If we are to continue the revolution in computer hardware performance we must continue to reduce the energy dissipated by each logic operation. Today, because we are dissipating much more than kT, we can do this by improving conventional methods, i.e., by improving the efficiency with which we erase information.

An alternative is to use logic operations that do not erase information. These are called reversible logic operations, and in principle they can dissipate arbitrarily little heat. As the energy dissipated per irreversible logic operation approaches the fundamental limit of ln 2 x kT, the use of reversible operations is likely to become more attractive. If current trends continue this should occur sometime in the 2010 to 2020 timeframe. If we are to reduce energy dissipation per logic operation below ln 2 x kT we will be forced to use reversible logic.
It is not just a software thing either, it is more of a hardware consideration. This from http://en.wikipedia.org/wiki/Toffoli_gate (Emphasis mine.)

Reversible gates have been studied since the 1960s. The original motivation was that reversible gates dissipate less heat (or, in principle, no heat). In a normal gate, input states are lost, since less information is present in the output than was present at the input. This loss of information loses energy to the surrounding area as heat, because of Thermodynamic entropy. Another way to understand this is that charges on a circuit are grounded and thus flow away, taking a small charge of energy with them when they change state. A reversible gate only moves the states around, and since no information is lost, energy is conserved.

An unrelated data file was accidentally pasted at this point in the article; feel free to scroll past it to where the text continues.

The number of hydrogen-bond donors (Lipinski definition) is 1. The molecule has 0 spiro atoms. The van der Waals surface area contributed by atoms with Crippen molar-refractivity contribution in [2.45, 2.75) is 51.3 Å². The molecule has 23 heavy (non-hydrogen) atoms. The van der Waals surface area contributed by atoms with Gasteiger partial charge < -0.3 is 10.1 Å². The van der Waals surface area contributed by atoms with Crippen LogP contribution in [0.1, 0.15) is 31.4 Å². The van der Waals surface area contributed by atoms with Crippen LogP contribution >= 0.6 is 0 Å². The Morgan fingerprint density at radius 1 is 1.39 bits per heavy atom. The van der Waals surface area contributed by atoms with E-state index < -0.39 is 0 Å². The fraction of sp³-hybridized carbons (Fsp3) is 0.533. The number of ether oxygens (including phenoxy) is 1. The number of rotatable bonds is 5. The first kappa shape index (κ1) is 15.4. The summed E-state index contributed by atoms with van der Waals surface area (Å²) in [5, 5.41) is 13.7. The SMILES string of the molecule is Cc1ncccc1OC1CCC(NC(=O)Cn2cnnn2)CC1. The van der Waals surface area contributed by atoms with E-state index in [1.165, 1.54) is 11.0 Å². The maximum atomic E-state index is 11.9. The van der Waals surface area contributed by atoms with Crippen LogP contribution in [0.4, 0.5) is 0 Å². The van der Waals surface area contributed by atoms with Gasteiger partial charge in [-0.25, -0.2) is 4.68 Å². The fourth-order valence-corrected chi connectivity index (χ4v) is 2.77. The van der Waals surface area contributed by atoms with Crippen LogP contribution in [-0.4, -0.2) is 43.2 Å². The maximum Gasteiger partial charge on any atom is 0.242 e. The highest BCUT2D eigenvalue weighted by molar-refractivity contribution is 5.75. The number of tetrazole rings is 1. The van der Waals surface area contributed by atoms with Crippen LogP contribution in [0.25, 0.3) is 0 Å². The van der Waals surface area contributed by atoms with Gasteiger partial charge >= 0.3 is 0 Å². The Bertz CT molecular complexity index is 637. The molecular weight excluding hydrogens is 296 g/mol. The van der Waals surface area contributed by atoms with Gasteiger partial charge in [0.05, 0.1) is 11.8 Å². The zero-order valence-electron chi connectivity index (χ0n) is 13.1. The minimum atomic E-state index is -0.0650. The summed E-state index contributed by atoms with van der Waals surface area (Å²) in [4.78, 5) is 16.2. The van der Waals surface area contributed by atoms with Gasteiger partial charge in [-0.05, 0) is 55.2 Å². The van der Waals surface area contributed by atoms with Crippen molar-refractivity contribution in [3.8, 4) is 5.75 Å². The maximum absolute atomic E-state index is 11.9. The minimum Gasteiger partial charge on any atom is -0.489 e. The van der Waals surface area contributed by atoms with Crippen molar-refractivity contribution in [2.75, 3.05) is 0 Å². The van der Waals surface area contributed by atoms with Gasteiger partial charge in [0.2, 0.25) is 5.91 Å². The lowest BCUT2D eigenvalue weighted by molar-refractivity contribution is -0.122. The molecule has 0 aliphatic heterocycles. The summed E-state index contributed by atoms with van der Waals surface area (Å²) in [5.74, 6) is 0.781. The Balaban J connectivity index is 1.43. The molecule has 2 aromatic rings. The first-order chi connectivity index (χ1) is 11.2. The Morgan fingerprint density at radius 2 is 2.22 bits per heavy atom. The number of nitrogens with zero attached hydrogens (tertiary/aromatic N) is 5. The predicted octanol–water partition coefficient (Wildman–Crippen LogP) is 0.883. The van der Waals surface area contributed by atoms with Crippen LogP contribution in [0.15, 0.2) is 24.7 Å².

More recent motivation comes from quantum computing. Quantum mechanics requires the transformations to be reversible but allows more general states of the computation (superpositions). Thus, the reversible gates form a subset of gates allowed by quantum mechanics and, if we can compute something reversibly, we can also compute it on a quantum computer.
(A Toffoli Gate is a reverisible logic gate that can be used instead of AND gates, which are not reversible. NOT gates are already reversible, so a combination of Toffoli Gates and NOT gates can build any required logic circuit.)

It came to my attention while I was looking up the absolute limits of physical computation. I was reading about computers the size of planets. We already have trouble keeping CPUs cool enough to operate now, image the same problem when you make a computer the size of a planet. The issue of dumping overwritten information into the environment becomes a critical problem, because for the entire system apart from the outer shell the environment of any particular processor is more processors.

BTW, I wasn't originally meaning for this to be a dissertation on reversible computing. It was the idea of mind algorithms running on reversible computers not knowing which direction was the future that interested me. I wasn't expecting the background idea of Reversible Computation to be that controversial (though it does have it's critics.)